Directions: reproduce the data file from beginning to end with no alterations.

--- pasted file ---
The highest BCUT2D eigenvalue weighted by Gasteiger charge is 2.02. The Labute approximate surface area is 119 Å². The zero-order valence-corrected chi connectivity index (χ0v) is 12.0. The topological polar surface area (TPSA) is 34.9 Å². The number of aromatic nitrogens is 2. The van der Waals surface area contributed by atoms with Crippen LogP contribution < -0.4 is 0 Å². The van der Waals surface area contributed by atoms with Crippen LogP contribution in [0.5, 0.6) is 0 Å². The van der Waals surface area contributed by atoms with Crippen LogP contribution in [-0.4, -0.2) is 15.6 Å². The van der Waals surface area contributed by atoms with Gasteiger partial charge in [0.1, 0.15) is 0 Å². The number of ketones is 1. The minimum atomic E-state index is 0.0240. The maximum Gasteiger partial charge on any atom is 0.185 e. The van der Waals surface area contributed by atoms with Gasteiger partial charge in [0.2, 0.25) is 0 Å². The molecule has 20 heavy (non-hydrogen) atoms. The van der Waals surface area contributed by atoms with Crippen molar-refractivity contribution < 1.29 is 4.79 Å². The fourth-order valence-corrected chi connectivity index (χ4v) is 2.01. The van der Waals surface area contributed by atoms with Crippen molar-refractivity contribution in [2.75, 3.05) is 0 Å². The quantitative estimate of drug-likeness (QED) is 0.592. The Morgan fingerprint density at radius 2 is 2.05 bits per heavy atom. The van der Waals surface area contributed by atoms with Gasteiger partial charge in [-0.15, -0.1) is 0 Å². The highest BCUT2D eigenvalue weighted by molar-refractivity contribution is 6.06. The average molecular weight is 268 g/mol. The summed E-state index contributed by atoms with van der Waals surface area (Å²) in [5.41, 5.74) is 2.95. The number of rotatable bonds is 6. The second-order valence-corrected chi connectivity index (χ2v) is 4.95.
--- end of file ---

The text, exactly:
The highest BCUT2D eigenvalue weighted by Gasteiger charge is 2.02. The Labute approximate surface area is 119 Å². The zero-order valence-corrected chi connectivity index (χ0v) is 12.0. The topological polar surface area (TPSA) is 34.9 Å². The number of aromatic nitrogens is 2. The van der Waals surface area contributed by atoms with Crippen LogP contribution < -0.4 is 0 Å². The van der Waals surface area contributed by atoms with Crippen LogP contribution in [0.5, 0.6) is 0 Å². The van der Waals surface area contributed by atoms with Crippen LogP contribution in [-0.4, -0.2) is 15.6 Å². The van der Waals surface area contributed by atoms with Gasteiger partial charge in [0.1, 0.15) is 0 Å². The number of ketones is 1. The minimum atomic E-state index is 0.0240. The maximum Gasteiger partial charge on any atom is 0.185 e. The van der Waals surface area contributed by atoms with Gasteiger partial charge in [0.2, 0.25) is 0 Å². The molecule has 20 heavy (non-hydrogen) atoms. The van der Waals surface area contributed by atoms with Crippen molar-refractivity contribution < 1.29 is 4.79 Å². The fourth-order valence-corrected chi connectivity index (χ4v) is 2.01. The van der Waals surface area contributed by atoms with Crippen molar-refractivity contribution in [2.75, 3.05) is 0 Å². The quantitative estimate of drug-likeness (QED) is 0.592. The Morgan fingerprint density at radius 2 is 2.05 bits per heavy atom. The van der Waals surface area contributed by atoms with Gasteiger partial charge in [-0.15, -0.1) is 0 Å². The highest BCUT2D eigenvalue weighted by molar-refractivity contribution is 6.06. The average molecular weight is 268 g/mol. The summed E-state index contributed by atoms with van der Waals surface area (Å²) in [5.41, 5.74) is 2.95. The number of rotatable bonds is 6. The second-order valence-corrected chi connectivity index (χ2v) is 4.95.